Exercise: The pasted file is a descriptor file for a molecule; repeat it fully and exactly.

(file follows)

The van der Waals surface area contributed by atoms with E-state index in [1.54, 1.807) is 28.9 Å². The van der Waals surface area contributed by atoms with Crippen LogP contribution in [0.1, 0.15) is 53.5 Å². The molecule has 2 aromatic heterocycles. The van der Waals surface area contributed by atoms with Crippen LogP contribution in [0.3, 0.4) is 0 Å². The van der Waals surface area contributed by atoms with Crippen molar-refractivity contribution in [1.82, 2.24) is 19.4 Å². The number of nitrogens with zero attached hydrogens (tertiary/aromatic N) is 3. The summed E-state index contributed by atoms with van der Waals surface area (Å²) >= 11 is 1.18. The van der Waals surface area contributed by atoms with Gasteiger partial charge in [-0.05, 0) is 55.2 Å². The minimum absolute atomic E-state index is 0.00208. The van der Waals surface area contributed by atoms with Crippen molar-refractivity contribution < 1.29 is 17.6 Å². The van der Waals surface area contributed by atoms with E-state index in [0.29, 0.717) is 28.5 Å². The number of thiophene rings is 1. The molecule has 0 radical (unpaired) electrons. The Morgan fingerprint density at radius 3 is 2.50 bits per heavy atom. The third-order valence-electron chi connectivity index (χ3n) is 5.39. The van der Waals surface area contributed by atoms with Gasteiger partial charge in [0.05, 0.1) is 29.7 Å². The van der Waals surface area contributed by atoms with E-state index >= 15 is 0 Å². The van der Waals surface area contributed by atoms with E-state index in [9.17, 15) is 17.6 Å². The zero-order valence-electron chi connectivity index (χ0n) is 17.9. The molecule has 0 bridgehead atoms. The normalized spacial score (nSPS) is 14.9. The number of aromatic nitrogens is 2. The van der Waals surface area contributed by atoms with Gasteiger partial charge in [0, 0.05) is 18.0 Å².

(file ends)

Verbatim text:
The van der Waals surface area contributed by atoms with E-state index in [1.54, 1.807) is 28.9 Å². The van der Waals surface area contributed by atoms with Crippen LogP contribution in [0.1, 0.15) is 53.5 Å². The molecule has 2 aromatic heterocycles. The van der Waals surface area contributed by atoms with Crippen LogP contribution in [0.3, 0.4) is 0 Å². The van der Waals surface area contributed by atoms with Crippen molar-refractivity contribution in [1.82, 2.24) is 19.4 Å². The number of nitrogens with zero attached hydrogens (tertiary/aromatic N) is 3. The summed E-state index contributed by atoms with van der Waals surface area (Å²) >= 11 is 1.18. The van der Waals surface area contributed by atoms with Gasteiger partial charge in [-0.05, 0) is 55.2 Å². The minimum absolute atomic E-state index is 0.00208. The van der Waals surface area contributed by atoms with Crippen molar-refractivity contribution < 1.29 is 17.6 Å². The van der Waals surface area contributed by atoms with E-state index in [0.29, 0.717) is 28.5 Å². The number of thiophene rings is 1. The molecule has 0 radical (unpaired) electrons. The Morgan fingerprint density at radius 3 is 2.50 bits per heavy atom. The third-order valence-electron chi connectivity index (χ3n) is 5.39. The van der Waals surface area contributed by atoms with Gasteiger partial charge in [0.05, 0.1) is 29.7 Å². The van der Waals surface area contributed by atoms with E-state index >= 15 is 0 Å². The van der Waals surface area contributed by atoms with E-state index in [9.17, 15) is 17.6 Å². The zero-order valence-electron chi connectivity index (χ0n) is 17.9. The molecule has 0 bridgehead atoms. The normalized spacial score (nSPS) is 14.9. The number of aromatic nitrogens is 2. The van der Waals surface area contributed by atoms with Gasteiger partial charge in [0, 0.05) is 18.0 Å².